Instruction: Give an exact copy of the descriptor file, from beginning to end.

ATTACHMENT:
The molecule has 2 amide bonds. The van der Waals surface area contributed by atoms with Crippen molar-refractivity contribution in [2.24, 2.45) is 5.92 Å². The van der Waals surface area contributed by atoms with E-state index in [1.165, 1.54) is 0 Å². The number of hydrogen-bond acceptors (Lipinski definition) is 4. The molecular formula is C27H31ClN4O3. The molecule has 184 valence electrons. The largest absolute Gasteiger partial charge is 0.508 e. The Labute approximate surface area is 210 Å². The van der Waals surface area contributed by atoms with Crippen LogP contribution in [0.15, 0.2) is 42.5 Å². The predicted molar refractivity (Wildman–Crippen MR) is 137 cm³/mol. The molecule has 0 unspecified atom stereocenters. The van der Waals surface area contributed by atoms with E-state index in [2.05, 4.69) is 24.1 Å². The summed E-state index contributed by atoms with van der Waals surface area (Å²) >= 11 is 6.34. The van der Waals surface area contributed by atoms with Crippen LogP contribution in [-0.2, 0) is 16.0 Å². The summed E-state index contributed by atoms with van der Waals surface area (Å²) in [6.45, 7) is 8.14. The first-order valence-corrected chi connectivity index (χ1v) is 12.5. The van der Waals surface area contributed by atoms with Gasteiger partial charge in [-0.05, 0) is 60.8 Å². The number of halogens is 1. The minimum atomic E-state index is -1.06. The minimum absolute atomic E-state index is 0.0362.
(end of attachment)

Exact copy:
The molecule has 2 amide bonds. The van der Waals surface area contributed by atoms with Crippen molar-refractivity contribution in [2.24, 2.45) is 5.92 Å². The van der Waals surface area contributed by atoms with E-state index in [1.165, 1.54) is 0 Å². The number of hydrogen-bond acceptors (Lipinski definition) is 4. The molecular formula is C27H31ClN4O3. The molecule has 184 valence electrons. The largest absolute Gasteiger partial charge is 0.508 e. The Labute approximate surface area is 210 Å². The van der Waals surface area contributed by atoms with Crippen LogP contribution in [0.15, 0.2) is 42.5 Å². The predicted molar refractivity (Wildman–Crippen MR) is 137 cm³/mol. The molecule has 0 unspecified atom stereocenters. The van der Waals surface area contributed by atoms with E-state index in [2.05, 4.69) is 24.1 Å². The summed E-state index contributed by atoms with van der Waals surface area (Å²) >= 11 is 6.34. The van der Waals surface area contributed by atoms with Crippen LogP contribution in [-0.2, 0) is 16.0 Å². The summed E-state index contributed by atoms with van der Waals surface area (Å²) in [6.45, 7) is 8.14. The first-order valence-corrected chi connectivity index (χ1v) is 12.5. The van der Waals surface area contributed by atoms with Gasteiger partial charge in [-0.05, 0) is 60.8 Å². The number of halogens is 1. The minimum atomic E-state index is -1.06. The minimum absolute atomic E-state index is 0.0362.